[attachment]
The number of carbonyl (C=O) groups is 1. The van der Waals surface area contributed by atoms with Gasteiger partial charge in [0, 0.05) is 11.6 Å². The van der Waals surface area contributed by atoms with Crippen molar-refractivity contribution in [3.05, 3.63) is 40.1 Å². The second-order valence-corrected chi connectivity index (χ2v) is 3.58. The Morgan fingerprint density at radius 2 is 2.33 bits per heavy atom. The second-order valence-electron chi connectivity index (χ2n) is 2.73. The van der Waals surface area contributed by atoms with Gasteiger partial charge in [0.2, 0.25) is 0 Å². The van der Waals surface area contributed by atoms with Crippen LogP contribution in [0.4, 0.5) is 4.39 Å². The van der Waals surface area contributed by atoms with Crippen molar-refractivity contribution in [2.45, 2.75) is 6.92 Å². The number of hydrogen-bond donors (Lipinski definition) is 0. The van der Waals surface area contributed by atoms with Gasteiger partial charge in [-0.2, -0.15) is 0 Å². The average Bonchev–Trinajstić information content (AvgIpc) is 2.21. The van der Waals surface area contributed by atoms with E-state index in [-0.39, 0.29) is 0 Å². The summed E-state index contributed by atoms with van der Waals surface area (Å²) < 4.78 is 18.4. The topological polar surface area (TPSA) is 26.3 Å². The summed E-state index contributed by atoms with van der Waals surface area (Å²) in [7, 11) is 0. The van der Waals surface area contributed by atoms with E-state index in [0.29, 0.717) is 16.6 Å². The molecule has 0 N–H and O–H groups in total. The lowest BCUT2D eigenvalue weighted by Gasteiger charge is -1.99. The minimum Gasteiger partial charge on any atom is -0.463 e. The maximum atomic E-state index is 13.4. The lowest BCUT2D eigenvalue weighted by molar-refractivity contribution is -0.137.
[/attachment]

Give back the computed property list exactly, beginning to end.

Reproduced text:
The number of carbonyl (C=O) groups is 1. The van der Waals surface area contributed by atoms with Gasteiger partial charge in [0, 0.05) is 11.6 Å². The van der Waals surface area contributed by atoms with Crippen molar-refractivity contribution in [3.05, 3.63) is 40.1 Å². The second-order valence-corrected chi connectivity index (χ2v) is 3.58. The Morgan fingerprint density at radius 2 is 2.33 bits per heavy atom. The second-order valence-electron chi connectivity index (χ2n) is 2.73. The van der Waals surface area contributed by atoms with Gasteiger partial charge in [0.2, 0.25) is 0 Å². The van der Waals surface area contributed by atoms with Crippen LogP contribution in [0.4, 0.5) is 4.39 Å². The van der Waals surface area contributed by atoms with Crippen molar-refractivity contribution in [2.45, 2.75) is 6.92 Å². The number of hydrogen-bond donors (Lipinski definition) is 0. The van der Waals surface area contributed by atoms with Gasteiger partial charge in [-0.2, -0.15) is 0 Å². The average Bonchev–Trinajstić information content (AvgIpc) is 2.21. The van der Waals surface area contributed by atoms with E-state index in [-0.39, 0.29) is 0 Å². The summed E-state index contributed by atoms with van der Waals surface area (Å²) < 4.78 is 18.4. The topological polar surface area (TPSA) is 26.3 Å². The summed E-state index contributed by atoms with van der Waals surface area (Å²) in [7, 11) is 0. The van der Waals surface area contributed by atoms with E-state index in [0.29, 0.717) is 16.6 Å². The molecule has 0 N–H and O–H groups in total. The lowest BCUT2D eigenvalue weighted by Gasteiger charge is -1.99. The minimum Gasteiger partial charge on any atom is -0.463 e. The maximum atomic E-state index is 13.4. The lowest BCUT2D eigenvalue weighted by molar-refractivity contribution is -0.137.